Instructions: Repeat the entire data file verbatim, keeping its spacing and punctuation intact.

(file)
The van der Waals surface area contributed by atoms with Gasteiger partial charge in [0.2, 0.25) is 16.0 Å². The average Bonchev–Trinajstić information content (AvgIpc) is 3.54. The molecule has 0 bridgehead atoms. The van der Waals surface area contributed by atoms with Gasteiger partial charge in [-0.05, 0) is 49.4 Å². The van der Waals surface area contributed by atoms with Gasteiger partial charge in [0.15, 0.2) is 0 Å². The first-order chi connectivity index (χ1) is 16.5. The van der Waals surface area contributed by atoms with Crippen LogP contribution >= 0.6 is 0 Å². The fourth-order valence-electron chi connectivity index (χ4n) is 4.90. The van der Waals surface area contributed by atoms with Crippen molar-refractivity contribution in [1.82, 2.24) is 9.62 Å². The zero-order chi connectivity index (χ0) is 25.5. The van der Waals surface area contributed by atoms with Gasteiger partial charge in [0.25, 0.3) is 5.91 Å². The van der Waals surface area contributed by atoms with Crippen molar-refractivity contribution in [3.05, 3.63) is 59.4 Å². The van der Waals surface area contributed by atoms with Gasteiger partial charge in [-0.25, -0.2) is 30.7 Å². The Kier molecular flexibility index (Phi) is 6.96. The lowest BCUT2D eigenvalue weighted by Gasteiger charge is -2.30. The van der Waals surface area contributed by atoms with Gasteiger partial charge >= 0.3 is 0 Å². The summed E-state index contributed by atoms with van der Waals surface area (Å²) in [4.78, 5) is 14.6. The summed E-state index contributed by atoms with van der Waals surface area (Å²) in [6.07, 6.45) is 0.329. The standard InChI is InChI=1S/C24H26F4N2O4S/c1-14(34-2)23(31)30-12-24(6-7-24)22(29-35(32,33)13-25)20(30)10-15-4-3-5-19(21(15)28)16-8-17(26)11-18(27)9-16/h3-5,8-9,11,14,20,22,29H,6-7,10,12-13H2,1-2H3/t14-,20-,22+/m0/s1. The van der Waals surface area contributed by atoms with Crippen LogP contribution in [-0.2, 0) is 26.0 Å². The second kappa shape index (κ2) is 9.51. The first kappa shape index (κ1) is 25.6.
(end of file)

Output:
The van der Waals surface area contributed by atoms with Gasteiger partial charge in [0.2, 0.25) is 16.0 Å². The average Bonchev–Trinajstić information content (AvgIpc) is 3.54. The molecule has 0 bridgehead atoms. The van der Waals surface area contributed by atoms with Gasteiger partial charge in [-0.05, 0) is 49.4 Å². The van der Waals surface area contributed by atoms with Gasteiger partial charge in [0.15, 0.2) is 0 Å². The first-order chi connectivity index (χ1) is 16.5. The van der Waals surface area contributed by atoms with Crippen LogP contribution >= 0.6 is 0 Å². The fourth-order valence-electron chi connectivity index (χ4n) is 4.90. The van der Waals surface area contributed by atoms with Crippen molar-refractivity contribution in [1.82, 2.24) is 9.62 Å². The zero-order chi connectivity index (χ0) is 25.5. The van der Waals surface area contributed by atoms with Gasteiger partial charge in [0.25, 0.3) is 5.91 Å². The van der Waals surface area contributed by atoms with Crippen molar-refractivity contribution in [3.05, 3.63) is 59.4 Å². The van der Waals surface area contributed by atoms with Gasteiger partial charge in [-0.25, -0.2) is 30.7 Å². The Kier molecular flexibility index (Phi) is 6.96. The lowest BCUT2D eigenvalue weighted by Gasteiger charge is -2.30. The van der Waals surface area contributed by atoms with Gasteiger partial charge >= 0.3 is 0 Å². The summed E-state index contributed by atoms with van der Waals surface area (Å²) in [4.78, 5) is 14.6. The summed E-state index contributed by atoms with van der Waals surface area (Å²) in [6.07, 6.45) is 0.329. The standard InChI is InChI=1S/C24H26F4N2O4S/c1-14(34-2)23(31)30-12-24(6-7-24)22(29-35(32,33)13-25)20(30)10-15-4-3-5-19(21(15)28)16-8-17(26)11-18(27)9-16/h3-5,8-9,11,14,20,22,29H,6-7,10,12-13H2,1-2H3/t14-,20-,22+/m0/s1. The van der Waals surface area contributed by atoms with Crippen LogP contribution in [-0.2, 0) is 26.0 Å². The second kappa shape index (κ2) is 9.51. The first kappa shape index (κ1) is 25.6.